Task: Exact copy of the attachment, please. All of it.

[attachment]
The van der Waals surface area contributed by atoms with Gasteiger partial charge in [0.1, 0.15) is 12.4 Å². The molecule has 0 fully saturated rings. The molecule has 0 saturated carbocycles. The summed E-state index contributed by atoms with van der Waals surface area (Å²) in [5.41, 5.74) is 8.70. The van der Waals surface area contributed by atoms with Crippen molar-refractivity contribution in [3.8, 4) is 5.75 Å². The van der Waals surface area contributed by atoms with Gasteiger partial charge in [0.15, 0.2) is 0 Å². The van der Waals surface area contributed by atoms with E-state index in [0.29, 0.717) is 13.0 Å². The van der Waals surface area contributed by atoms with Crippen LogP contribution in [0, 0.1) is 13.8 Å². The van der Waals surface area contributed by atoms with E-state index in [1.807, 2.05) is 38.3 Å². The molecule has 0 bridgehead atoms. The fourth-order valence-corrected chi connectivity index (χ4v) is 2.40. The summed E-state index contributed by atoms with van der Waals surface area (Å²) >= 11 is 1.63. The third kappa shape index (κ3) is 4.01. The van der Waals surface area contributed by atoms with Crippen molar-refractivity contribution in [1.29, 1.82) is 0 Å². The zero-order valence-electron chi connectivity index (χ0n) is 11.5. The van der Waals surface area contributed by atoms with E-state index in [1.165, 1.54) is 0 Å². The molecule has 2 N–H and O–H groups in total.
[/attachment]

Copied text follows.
The van der Waals surface area contributed by atoms with Gasteiger partial charge in [0.1, 0.15) is 12.4 Å². The molecule has 0 fully saturated rings. The molecule has 0 saturated carbocycles. The summed E-state index contributed by atoms with van der Waals surface area (Å²) in [5.41, 5.74) is 8.70. The van der Waals surface area contributed by atoms with Crippen molar-refractivity contribution in [3.8, 4) is 5.75 Å². The van der Waals surface area contributed by atoms with Gasteiger partial charge in [0.15, 0.2) is 0 Å². The van der Waals surface area contributed by atoms with E-state index in [0.29, 0.717) is 13.0 Å². The van der Waals surface area contributed by atoms with Crippen LogP contribution in [0, 0.1) is 13.8 Å². The van der Waals surface area contributed by atoms with E-state index in [1.807, 2.05) is 38.3 Å². The molecule has 0 bridgehead atoms. The fourth-order valence-corrected chi connectivity index (χ4v) is 2.40. The summed E-state index contributed by atoms with van der Waals surface area (Å²) >= 11 is 1.63. The third kappa shape index (κ3) is 4.01. The van der Waals surface area contributed by atoms with Crippen molar-refractivity contribution in [1.29, 1.82) is 0 Å². The zero-order valence-electron chi connectivity index (χ0n) is 11.5. The van der Waals surface area contributed by atoms with E-state index in [1.165, 1.54) is 0 Å². The molecule has 2 N–H and O–H groups in total.